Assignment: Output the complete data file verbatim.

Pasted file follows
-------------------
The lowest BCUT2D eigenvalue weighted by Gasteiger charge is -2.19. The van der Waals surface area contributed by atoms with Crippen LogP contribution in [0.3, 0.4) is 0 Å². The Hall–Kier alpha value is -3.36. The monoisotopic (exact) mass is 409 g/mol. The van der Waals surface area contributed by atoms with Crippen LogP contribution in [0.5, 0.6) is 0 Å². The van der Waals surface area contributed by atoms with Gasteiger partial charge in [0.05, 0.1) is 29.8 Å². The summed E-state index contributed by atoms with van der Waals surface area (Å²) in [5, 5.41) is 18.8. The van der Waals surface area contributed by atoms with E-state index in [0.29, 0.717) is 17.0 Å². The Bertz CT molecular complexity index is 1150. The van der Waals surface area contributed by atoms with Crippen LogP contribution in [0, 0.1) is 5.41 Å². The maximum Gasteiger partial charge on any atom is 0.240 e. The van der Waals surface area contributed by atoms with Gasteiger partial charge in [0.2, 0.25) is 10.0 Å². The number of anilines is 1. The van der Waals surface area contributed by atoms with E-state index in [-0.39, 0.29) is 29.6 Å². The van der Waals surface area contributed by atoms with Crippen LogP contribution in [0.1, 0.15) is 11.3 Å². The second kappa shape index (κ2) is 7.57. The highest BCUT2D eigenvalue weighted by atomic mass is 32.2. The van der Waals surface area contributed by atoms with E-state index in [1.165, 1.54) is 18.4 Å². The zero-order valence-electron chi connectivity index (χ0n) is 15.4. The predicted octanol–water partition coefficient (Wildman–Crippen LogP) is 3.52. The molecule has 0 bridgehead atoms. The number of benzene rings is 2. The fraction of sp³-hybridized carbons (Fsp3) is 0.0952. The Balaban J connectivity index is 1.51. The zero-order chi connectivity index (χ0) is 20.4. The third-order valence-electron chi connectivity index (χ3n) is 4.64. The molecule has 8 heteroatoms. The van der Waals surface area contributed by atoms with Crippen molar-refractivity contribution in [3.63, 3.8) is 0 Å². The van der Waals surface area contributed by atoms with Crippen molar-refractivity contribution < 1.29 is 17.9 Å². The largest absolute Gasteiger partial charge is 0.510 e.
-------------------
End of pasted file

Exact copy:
The lowest BCUT2D eigenvalue weighted by Gasteiger charge is -2.19. The van der Waals surface area contributed by atoms with Crippen LogP contribution in [0.3, 0.4) is 0 Å². The Hall–Kier alpha value is -3.36. The monoisotopic (exact) mass is 409 g/mol. The van der Waals surface area contributed by atoms with Crippen LogP contribution in [0.5, 0.6) is 0 Å². The van der Waals surface area contributed by atoms with Gasteiger partial charge in [0.05, 0.1) is 29.8 Å². The summed E-state index contributed by atoms with van der Waals surface area (Å²) in [5, 5.41) is 18.8. The van der Waals surface area contributed by atoms with E-state index in [0.29, 0.717) is 17.0 Å². The Bertz CT molecular complexity index is 1150. The van der Waals surface area contributed by atoms with Crippen LogP contribution in [0, 0.1) is 5.41 Å². The maximum Gasteiger partial charge on any atom is 0.240 e. The van der Waals surface area contributed by atoms with Gasteiger partial charge in [0.2, 0.25) is 10.0 Å². The number of anilines is 1. The van der Waals surface area contributed by atoms with E-state index in [-0.39, 0.29) is 29.6 Å². The van der Waals surface area contributed by atoms with Crippen LogP contribution in [0.1, 0.15) is 11.3 Å². The second kappa shape index (κ2) is 7.57. The highest BCUT2D eigenvalue weighted by atomic mass is 32.2. The van der Waals surface area contributed by atoms with E-state index in [1.165, 1.54) is 18.4 Å². The zero-order valence-electron chi connectivity index (χ0n) is 15.4. The predicted octanol–water partition coefficient (Wildman–Crippen LogP) is 3.52. The molecule has 0 bridgehead atoms. The number of benzene rings is 2. The fraction of sp³-hybridized carbons (Fsp3) is 0.0952. The Balaban J connectivity index is 1.51. The zero-order chi connectivity index (χ0) is 20.4. The third-order valence-electron chi connectivity index (χ3n) is 4.64. The molecule has 8 heteroatoms. The van der Waals surface area contributed by atoms with Crippen molar-refractivity contribution in [3.63, 3.8) is 0 Å². The van der Waals surface area contributed by atoms with Crippen molar-refractivity contribution < 1.29 is 17.9 Å². The largest absolute Gasteiger partial charge is 0.510 e.